DROWNED. - A young man named Amos Jonson, an orphan, from Bedford, was drowned in Stull's mill-dam in Richland township, Cambria county, on Monday of last week. He went into the water beyond his depth and could not swim. He recently resided with an aunt near Altoona.
DROWNED - May 23d., 1866, in the Indian Ocean, HOWARD E. SNYDER, son of J. and S. C. Snyder, aged 20 years, 5 months and 15 days.
The following extracts from a letter of the Master of the ship Rainbow, to the brother of the deceased, gives the particulars of the sad occurrence:
SHIP RAINBOW, May 23d, 1866. At Sea. Lat 24 deg. South, Long. 58 deg. East.
Mr. H. H. SNYDER, Hollidaysburg, Pa., Dear Sir: - It is a sad duty that I have to inform you of the death of your brother Howard E. Snyder. He was drowned between the hours of four and five on the morning of the above date. He was called with others belonging to the same watch, and took his position on the Lookout or Forecastle, the place where the Lookout usually stands.
I was called at five o'clock by the second officer, who had the deck at the time, and he stated to me with some anxiety, that he could not find the boy and was afraid that he had fallen overboard. I thought such could not be the case as some one would have heard him, as the weather was good - ship moving about four miles an hour. Thinking he had fallen asleep in some place about the ship, I immediately commenced to search for him, but our efforts were of no avail - the boy could not be found.
The day before he was assisting the second officer to clean his room, as we were near our port. He stated to him he was contented, and was telling him how well he liked the sea.
He professed to be a christian; there was nothing in his deportment to doubt his sincerity; in fact his language and whole conduct on board this ship corresponded to his profession. His bible was his companion and he had other religious matter with him which he freely circulated.
Please accept my heartfelt sympathy in this your sad bereavement.
BENJAMIN FREEMAN, Master of Ship Rainbow, Boston.
FREE PASSES. - By the following circular it will be seen that the Pennsylvania Rail Road Company have determined to abolish the present system of free passes. We understand this has been rendered necessary by the great abuses to which it has been subjected, passes having frequently been transferred, and in many instances sold by those to whom they were issued. This order of President Thomson will be productive of good results to his company, and will relieve the political community from many pressing demands which they are now subjected to:
PENNSYLVANIA RAILROAD COMPANY,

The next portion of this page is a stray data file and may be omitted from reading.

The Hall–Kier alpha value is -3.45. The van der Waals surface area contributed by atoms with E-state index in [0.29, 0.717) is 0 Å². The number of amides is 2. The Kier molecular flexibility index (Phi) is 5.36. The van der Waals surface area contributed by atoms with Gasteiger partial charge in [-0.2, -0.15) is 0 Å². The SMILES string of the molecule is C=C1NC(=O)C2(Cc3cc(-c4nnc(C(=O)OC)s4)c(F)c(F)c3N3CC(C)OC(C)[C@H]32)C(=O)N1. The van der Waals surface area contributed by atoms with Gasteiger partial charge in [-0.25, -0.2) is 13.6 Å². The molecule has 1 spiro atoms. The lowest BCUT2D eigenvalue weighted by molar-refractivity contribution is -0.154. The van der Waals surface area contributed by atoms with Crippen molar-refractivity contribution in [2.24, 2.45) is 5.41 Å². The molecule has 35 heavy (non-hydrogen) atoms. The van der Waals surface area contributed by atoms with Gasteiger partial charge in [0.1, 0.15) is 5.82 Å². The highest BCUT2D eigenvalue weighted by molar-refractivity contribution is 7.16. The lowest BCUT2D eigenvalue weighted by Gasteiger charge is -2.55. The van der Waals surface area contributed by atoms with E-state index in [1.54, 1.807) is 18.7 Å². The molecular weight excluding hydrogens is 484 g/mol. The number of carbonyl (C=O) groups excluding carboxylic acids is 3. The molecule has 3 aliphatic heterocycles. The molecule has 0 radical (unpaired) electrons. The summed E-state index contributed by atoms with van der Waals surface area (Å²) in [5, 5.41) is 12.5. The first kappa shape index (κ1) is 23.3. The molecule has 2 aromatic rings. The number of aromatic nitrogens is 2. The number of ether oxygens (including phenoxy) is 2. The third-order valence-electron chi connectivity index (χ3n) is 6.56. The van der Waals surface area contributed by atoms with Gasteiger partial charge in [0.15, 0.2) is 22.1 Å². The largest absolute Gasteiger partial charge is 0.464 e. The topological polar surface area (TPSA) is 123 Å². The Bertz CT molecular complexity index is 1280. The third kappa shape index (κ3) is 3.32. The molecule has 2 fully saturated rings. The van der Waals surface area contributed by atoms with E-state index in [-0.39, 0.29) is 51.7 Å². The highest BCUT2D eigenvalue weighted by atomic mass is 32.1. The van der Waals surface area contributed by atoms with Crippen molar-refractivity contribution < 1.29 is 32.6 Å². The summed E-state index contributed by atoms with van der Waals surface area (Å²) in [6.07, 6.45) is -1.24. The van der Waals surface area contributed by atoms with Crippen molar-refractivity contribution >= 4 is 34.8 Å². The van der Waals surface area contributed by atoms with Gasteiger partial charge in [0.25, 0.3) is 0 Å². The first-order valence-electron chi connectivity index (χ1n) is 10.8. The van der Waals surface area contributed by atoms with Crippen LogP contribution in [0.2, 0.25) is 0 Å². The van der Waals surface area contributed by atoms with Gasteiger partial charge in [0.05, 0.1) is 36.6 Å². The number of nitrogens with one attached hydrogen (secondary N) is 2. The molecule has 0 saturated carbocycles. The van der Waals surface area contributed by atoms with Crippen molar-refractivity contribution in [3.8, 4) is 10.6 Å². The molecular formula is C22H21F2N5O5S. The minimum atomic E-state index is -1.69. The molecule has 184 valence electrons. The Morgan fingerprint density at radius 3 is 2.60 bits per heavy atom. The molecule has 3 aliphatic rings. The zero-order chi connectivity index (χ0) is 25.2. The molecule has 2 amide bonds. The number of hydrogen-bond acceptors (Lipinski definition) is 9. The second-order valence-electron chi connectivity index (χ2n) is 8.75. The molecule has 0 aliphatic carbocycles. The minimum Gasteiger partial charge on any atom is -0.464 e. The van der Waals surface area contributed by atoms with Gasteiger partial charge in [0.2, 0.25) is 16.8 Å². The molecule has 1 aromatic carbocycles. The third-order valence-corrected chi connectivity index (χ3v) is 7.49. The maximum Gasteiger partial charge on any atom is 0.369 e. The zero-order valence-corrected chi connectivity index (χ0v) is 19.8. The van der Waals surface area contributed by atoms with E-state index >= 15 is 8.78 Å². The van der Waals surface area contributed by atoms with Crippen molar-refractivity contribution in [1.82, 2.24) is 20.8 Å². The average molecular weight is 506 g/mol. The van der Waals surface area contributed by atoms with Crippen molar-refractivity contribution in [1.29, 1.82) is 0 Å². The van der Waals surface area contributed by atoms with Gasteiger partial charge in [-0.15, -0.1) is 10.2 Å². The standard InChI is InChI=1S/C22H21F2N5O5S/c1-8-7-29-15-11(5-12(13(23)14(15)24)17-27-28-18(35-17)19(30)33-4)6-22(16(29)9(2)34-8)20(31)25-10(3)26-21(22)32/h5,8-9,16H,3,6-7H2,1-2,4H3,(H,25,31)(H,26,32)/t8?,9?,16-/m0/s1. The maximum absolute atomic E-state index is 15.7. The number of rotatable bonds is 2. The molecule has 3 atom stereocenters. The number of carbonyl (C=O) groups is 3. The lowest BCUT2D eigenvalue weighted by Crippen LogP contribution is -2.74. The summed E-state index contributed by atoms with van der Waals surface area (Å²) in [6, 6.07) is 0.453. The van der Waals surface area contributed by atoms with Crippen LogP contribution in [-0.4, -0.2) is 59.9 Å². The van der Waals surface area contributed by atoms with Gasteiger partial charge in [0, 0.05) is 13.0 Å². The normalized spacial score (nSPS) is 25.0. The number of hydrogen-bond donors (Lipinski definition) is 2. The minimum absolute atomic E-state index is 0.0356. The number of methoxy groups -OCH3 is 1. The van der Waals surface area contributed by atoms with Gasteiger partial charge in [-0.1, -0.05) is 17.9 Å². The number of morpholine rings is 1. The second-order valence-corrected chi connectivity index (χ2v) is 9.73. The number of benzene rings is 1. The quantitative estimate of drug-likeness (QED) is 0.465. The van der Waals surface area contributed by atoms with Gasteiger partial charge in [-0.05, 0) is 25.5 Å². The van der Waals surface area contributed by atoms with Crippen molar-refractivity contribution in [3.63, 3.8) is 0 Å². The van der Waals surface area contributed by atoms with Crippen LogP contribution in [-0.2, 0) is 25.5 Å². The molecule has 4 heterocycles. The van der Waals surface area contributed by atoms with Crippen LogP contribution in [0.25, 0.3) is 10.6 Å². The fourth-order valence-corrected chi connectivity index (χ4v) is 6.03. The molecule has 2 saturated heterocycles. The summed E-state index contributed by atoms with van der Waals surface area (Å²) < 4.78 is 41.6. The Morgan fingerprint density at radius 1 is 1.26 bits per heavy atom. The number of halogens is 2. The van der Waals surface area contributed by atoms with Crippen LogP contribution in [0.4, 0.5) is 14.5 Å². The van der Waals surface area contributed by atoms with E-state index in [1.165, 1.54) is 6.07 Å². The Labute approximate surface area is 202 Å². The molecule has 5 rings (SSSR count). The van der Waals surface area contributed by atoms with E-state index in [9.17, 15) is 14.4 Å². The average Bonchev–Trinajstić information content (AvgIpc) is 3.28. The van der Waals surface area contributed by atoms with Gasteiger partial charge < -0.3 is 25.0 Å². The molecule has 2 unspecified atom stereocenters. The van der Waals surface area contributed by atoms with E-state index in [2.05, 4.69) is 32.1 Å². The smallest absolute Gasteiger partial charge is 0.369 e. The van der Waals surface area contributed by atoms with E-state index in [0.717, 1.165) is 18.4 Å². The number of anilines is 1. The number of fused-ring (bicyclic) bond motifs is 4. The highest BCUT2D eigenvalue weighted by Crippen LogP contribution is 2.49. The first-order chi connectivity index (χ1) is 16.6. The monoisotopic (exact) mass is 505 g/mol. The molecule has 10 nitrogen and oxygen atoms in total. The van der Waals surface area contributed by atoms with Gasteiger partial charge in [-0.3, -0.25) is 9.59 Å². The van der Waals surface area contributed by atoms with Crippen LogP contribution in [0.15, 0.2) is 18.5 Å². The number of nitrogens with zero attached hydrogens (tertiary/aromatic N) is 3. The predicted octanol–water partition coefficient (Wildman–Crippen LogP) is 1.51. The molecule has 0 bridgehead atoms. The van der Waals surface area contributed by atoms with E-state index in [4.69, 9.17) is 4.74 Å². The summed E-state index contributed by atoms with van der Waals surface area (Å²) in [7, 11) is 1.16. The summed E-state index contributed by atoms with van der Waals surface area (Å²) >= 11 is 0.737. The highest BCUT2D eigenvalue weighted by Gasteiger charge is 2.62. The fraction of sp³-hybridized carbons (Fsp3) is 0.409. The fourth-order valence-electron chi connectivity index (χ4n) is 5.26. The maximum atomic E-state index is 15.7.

PRESIDENT'S Office, PHILADELPHIA, July 23, 1866.
In conforming to the resolutions of the railway conventions, held in New York May 22 and June 28, 1866, this company must decline to issue free passes that can in any way be deemed in violation thereof; nor will local passes he given, except for purely charitable purposes, unless the interests of the company should demand their issue.
J. EDGAR THOMSON, President.
CHANGED HIS OCCUPATION. - D. W. A. Belford, Merchant Tailor, has been compelled to relinquish his business, in consequence of an affliction of his eyes, and has associated himself with Mr. Wm. Murray, in the mercantile business. They intend opening during the coming week, in their large and handsome new store room, on Virginia street, a general assortment of dry goods, groceries, queensware, boots and shoes and notions of all descriptions for ladies and gentlemen. Mr. B. desires all indebted to him to call and make settlement as early as possible.
IMPROVEMENTS. - In noticing improvements, last week, we neglected to make mention of a very decided improvement in North Ward. We refer to the new brick building put up by the Altoona Gas & Water company as a residence for the Superintendent of the works. The company have also added a new gas holder, which will enable it to keep on hand a larger supply of gas than heretofore, consequently we are not likely to be troubled with bobbing lights during the coming winter.
CHANGE - Mr. John P. Laird, for several years past Superintendent of Motive Power and Machinery, P. R. R., resigned his position on the 15th inst., for the purpose of accepting a similar position on the St. Louis, Alton & Terre Haute R. R. Col R. E. Ricker, of the Terre Haute & Indianapolis R. R., has been appointed to the vacancy occasioned by the resignation of Mr. Laird.
GRAND CELEBRATION AND PIC NIC - A grand Pic Nic will be held at Loretto on Tuesday, August 21st. Ladies and gentlemen, if you wish to enjoy a pleasant day in the country, where the air is cool and fragrant, and where you can be free from the dust, heat, noise and tumult of the busy towns, just go to Loretto on the 21st prox. - Dinner tickets, 50 cents.
FATAL RAILROAD ACCIDENT. - A man named Samuel Henderson, brakeman on local freight, was killed on Wednesday evening at Pittsburg by being crushed between the bumpers of a couple of cars. The deceased was a resident of Conemaugh Station, Cambria county, and leaves a wife and five children in straitened circumstances.
Pic Nic. - The congregation connected with St. John's (Catholic) Church, of this place, will hold a pic nic, at the usual place, (grove near Peter Miller's) on Thursday, August 16th. A general invitation is extended to all who wish to enjoy a day in the leafy grove.
ACCIDENT. - A young man named John W. Kinsel, whose mother resides in East Ward, was severely injured, on Thursday last, whilst lifting lumber at Osceola, Clearfield Co. He was brought home yesterday and is now lying in a critical condition. Mr. Kinsel had just recovered from a similar injury sustained some two months since.
On the 25th inst., by Rev. S. A. Holman, Mr. James Bolger, to Miss Susan Hart, both of Altoona.
On the 5th inst., by the same (Rev. S. A. Holman), Mr. Perry G. Burkholder, to Miss Dora R. Barto, both of Blair co.
On the 12th inst., by Rev. M. P. Doyle, Mr. Michael Emswiler, of York, Pa., to Miss Jennie Beck, of Altoona.
In Altoona, July 19th, 1866, Minnie, youngest daughter of Jacob and Mary Szink, aged 4 years, 1 month and 15 days.
Altoona Tribune, Altoona, Pa., Saturday, July 28, 1866, page 3